Ted Miller: Maybe, but I do think context matters.

The present context is UCLA rising as a national power after having beaten the Trojans two years in a row. While USC has also lost two in a row to Notre Dame, the Bruins' recently elevated status in the context of the crosstown rivalry seems more notable, at least from a media perspective.

I'm sure some "true" Trojans value wins over Notre Dame more, though I suspect many of these are of an older generation. I'd also wager that plenty of "true" Trojans would, if forced to make a call, prefer beating UCLA this season compared to Notre Dame.

Another change in context: Sharing the South Division in the Pac-12. While the Notre Dame game is the "GREATEST nonconference rivalry in CFB," losing to UCLA has even more ramifications in a divisional format compared to the old Pac-10 format.


Jim from Goleta, Calif., writes: The term "blue-chip recruit" seems to be thrown around in both football and basketball recruiting and seems to mean a can't-miss guy that everyone is fighting over. Where did this term come from? Is it so ubiquitous that I am the only one who dosn't know where it came from?

Ted Miller: Blue chips, traditionally, are high-value poker chips. That's why the term was then applied to stocks, with a "blue chip stock" being stock in a large and profitable company that was a long-time industry leader.

The terms were almost immediately adopted when recruiting coverage began and gained wide acceptance and use in the 1980s and 1990s, though I couldn't figure out who first used the term "blue chip" to describe a prospect. There was a publication called "Blue Chip" magazine in the 1970s, and you can read about the early days of recruiting coverage here.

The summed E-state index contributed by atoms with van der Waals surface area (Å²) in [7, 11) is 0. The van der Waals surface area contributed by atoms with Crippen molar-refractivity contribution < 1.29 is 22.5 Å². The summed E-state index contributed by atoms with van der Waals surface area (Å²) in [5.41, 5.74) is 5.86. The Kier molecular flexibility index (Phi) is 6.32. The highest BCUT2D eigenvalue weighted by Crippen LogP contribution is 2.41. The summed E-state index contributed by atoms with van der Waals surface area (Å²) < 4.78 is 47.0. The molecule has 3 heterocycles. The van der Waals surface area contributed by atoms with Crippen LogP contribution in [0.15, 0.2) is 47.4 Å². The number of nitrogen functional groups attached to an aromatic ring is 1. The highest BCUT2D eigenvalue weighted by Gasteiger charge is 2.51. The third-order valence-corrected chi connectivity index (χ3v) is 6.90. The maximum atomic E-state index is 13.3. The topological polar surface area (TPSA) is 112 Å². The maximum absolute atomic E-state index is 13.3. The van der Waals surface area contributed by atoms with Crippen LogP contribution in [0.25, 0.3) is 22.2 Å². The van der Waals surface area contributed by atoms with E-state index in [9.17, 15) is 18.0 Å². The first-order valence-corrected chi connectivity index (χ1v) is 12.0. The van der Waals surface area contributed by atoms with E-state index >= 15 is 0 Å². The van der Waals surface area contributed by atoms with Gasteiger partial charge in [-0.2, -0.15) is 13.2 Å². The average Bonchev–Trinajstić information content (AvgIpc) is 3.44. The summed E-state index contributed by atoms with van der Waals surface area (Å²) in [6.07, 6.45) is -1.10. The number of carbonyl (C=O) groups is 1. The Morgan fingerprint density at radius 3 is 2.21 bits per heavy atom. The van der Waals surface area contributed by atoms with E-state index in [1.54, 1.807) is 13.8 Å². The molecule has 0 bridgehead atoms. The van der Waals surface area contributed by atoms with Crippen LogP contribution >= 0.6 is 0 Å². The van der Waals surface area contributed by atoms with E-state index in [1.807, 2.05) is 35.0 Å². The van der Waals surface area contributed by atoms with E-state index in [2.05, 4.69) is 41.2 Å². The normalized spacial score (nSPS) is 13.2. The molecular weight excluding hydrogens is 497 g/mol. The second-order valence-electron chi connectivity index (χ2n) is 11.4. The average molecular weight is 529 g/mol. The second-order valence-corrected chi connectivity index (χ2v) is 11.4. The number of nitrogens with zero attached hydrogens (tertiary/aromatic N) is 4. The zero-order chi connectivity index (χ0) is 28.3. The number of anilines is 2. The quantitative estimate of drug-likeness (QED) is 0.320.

Zach from Seattle writes: I love the Pac-12 blog, and have been following it since I was a student at UW. The stories I enjoy most are usually the in-depth ones that cover a single theme with a focus on each school per story (example, the current "Key Stretch" series). However, the depth of the analyses you run usually restrict you to produce one story on each school per day. The blog usually tackles these stories in alphabetical order by school name. For fans of schools starting with a U or a W, that means we usually need to wait for a week or two to hear about a story regarding our school after cycling through the other 10-11 stories in the same vein from other schools. I can't help but feel that as writers, you feel that a story inevitably stales out by the 12th time you write it. My suggestion is that you not reduce the depth/quality of these stories but try to randomize/shuffle/invert the order you report these stories occasionally to let the Utahs, USCs, UCLAs, UWs and WSUs of the conference get some exposure to the fresh news that UA and ASU currently enjoy on a weekly basis. Seems like an easy fix, yes? Keep up the excellent work.

Ted Miller: Now Zach, we've done plenty of features in reverse alphabetical order.

Such as this. And this.

If we did a random shuffle, many fans would go ballistic. And I'd probably lose my place.